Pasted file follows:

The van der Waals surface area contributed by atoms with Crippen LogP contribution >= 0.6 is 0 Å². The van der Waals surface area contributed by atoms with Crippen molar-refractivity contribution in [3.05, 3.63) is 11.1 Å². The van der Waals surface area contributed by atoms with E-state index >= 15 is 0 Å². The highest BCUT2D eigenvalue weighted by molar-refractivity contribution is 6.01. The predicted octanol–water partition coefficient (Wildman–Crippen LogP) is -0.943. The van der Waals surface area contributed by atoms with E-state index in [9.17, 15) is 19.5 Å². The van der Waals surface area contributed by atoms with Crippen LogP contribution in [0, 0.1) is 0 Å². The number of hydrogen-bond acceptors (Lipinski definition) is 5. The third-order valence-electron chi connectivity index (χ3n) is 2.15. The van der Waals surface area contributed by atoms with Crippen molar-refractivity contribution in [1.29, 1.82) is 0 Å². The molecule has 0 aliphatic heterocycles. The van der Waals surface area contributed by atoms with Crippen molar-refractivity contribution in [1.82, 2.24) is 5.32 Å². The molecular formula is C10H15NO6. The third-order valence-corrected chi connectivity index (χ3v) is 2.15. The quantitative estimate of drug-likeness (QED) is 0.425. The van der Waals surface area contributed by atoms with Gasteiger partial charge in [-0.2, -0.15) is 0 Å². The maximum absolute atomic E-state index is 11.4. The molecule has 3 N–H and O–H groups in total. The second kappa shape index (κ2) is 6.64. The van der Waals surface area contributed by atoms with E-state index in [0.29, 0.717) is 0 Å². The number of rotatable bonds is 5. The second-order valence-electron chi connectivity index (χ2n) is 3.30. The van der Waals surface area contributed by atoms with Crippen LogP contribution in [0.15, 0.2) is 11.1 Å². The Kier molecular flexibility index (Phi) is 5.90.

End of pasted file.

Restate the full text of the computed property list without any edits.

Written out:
The van der Waals surface area contributed by atoms with Crippen LogP contribution >= 0.6 is 0 Å². The van der Waals surface area contributed by atoms with Crippen molar-refractivity contribution in [3.05, 3.63) is 11.1 Å². The van der Waals surface area contributed by atoms with E-state index >= 15 is 0 Å². The highest BCUT2D eigenvalue weighted by molar-refractivity contribution is 6.01. The predicted octanol–water partition coefficient (Wildman–Crippen LogP) is -0.943. The van der Waals surface area contributed by atoms with E-state index in [9.17, 15) is 19.5 Å². The van der Waals surface area contributed by atoms with Crippen LogP contribution in [0, 0.1) is 0 Å². The number of hydrogen-bond acceptors (Lipinski definition) is 5. The third-order valence-electron chi connectivity index (χ3n) is 2.15. The van der Waals surface area contributed by atoms with Crippen molar-refractivity contribution in [1.29, 1.82) is 0 Å². The molecule has 0 aliphatic heterocycles. The van der Waals surface area contributed by atoms with Crippen molar-refractivity contribution in [1.82, 2.24) is 5.32 Å². The molecular formula is C10H15NO6. The third-order valence-corrected chi connectivity index (χ3v) is 2.15. The quantitative estimate of drug-likeness (QED) is 0.425. The van der Waals surface area contributed by atoms with Gasteiger partial charge in [-0.2, -0.15) is 0 Å². The maximum absolute atomic E-state index is 11.4. The molecule has 3 N–H and O–H groups in total. The second kappa shape index (κ2) is 6.64. The van der Waals surface area contributed by atoms with E-state index in [0.29, 0.717) is 0 Å². The number of rotatable bonds is 5. The second-order valence-electron chi connectivity index (χ2n) is 3.30. The van der Waals surface area contributed by atoms with Crippen LogP contribution in [0.15, 0.2) is 11.1 Å². The Kier molecular flexibility index (Phi) is 5.90.